Proposal eyes underutilised Latin American crops for expanding Kerala’s food basket

University of Kerala centre proposes ‘survey, documentation and collection of neglected and underutilised edible plants’ of Latin America that can be domesticated in Kerala

January 01, 2023 08:53 pm | Updated 08:53 pm IST - THIRUVANANTHAPURAM

Many underutilised and less-known crops found in the Latin American countries could hold promise for Kerala in the context of food security and climate change, according to the Centre for Biodiversity Conservation (CBC) under the Department of Botany, University of Kerala.

The CBC has proposed a project for the ‘survey, documentation and collection of neglected and underutilised edible plants’ of Latin America that can be domesticated in the southern State.

The diverse agro-ecological regions of Latin America boasts rich crop diversity, although many remain underutilised. In the context of sustainable farming, climate change and food security, these plants are priceless genetic resources as food crops of the future, A. Gangaprasad, director of CBC and professor of the Department of Botany, said.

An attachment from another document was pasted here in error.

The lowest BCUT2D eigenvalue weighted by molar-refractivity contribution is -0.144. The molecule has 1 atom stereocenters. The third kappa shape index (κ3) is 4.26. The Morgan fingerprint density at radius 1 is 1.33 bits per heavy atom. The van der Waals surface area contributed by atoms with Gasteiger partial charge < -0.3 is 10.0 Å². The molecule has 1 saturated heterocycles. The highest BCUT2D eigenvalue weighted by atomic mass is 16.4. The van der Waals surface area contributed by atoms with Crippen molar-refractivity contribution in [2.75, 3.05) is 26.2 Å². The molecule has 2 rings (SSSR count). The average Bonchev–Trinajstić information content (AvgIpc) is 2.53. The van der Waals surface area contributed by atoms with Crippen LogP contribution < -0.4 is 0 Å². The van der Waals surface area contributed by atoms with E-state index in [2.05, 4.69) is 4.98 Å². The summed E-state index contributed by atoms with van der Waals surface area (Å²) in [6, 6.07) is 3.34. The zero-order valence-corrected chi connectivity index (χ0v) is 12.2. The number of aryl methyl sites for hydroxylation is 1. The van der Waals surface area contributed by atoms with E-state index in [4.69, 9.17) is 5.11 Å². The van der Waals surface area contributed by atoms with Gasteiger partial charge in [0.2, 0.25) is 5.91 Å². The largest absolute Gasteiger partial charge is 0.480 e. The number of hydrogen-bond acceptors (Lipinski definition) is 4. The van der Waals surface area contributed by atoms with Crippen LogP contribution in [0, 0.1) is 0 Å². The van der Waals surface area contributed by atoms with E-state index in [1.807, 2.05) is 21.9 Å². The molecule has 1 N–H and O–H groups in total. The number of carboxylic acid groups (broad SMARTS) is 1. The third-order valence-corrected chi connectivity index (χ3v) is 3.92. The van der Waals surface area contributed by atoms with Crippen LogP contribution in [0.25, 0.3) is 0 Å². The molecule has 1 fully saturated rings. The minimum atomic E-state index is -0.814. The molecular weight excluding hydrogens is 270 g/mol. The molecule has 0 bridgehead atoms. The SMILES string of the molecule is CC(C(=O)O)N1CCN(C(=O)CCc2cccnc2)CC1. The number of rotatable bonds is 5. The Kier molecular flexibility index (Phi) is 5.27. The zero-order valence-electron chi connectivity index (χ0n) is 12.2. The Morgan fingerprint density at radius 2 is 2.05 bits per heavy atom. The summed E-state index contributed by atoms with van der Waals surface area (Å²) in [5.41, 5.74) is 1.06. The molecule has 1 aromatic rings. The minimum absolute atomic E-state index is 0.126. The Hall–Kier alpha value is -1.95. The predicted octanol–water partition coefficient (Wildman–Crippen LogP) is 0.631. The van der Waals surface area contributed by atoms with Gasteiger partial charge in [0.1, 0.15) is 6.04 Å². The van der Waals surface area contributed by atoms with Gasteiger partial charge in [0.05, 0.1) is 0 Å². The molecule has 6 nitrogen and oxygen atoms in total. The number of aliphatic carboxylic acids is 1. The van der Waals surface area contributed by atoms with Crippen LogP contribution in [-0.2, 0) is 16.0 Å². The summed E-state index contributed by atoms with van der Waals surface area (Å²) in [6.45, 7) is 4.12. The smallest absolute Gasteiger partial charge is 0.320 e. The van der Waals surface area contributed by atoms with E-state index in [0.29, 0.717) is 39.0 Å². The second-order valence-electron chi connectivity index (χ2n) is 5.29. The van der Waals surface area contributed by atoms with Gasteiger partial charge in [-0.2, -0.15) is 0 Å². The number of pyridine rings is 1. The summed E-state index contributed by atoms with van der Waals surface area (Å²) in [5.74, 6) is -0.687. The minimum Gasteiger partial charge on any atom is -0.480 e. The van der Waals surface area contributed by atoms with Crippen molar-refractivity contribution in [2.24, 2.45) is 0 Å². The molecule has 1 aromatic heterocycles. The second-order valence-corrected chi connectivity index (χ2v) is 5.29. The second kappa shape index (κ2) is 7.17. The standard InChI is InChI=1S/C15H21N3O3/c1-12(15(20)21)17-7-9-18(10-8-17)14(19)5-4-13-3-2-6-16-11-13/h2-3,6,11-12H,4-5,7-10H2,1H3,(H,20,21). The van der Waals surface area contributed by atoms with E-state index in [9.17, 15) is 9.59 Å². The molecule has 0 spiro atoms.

The CBC has placed its proposal before the Centre for Latin American Studies (CLAS), newly opened by the University of Kerala for exploring themes, agriculture being one of them, relevant to both Kerala and the Latin American region.

Latin American countries are home to many cereals and pseudo-cereals, fruits, tubers, vegetables and legumes, the CBC noted. Crops such as potato, tomato, cashew, maize and cassava (tapioca) have already gained global acceptance. In recent years, Indians have also become better acquainted with plants like chia and quinoa, now grown in States like Karnataka.

The CBC draws attention to a large variety of plants like cupuazu (Theobroma grandiflorum), quinoa (Chenopodium quinoa), tepary bean (Phaseolus acutifolius) and feijoa (Acca sellowiana) that could further expand Kerala’s food basket of the future through proper research and domestication.

In the matter of nutritional value, many underutilised crop species have similar or even a higher value compared to ‘global crops.’ They can act as a buffer against the impacts of climate change and depletions in agricultural biodiversity, according to the CBC proposal. ‘‘Humans rely primarily on a small set of crops, roughly 20 or so, although about 15,000 are considered edible,’‘ Dr. Gangaprasad said.

Apart from their importance in sustainable farming, neglected and underutilised crop genetic resources also offer new business opportunities for farmers that can be tapped through better production and marketing strategies, according to the CBC.

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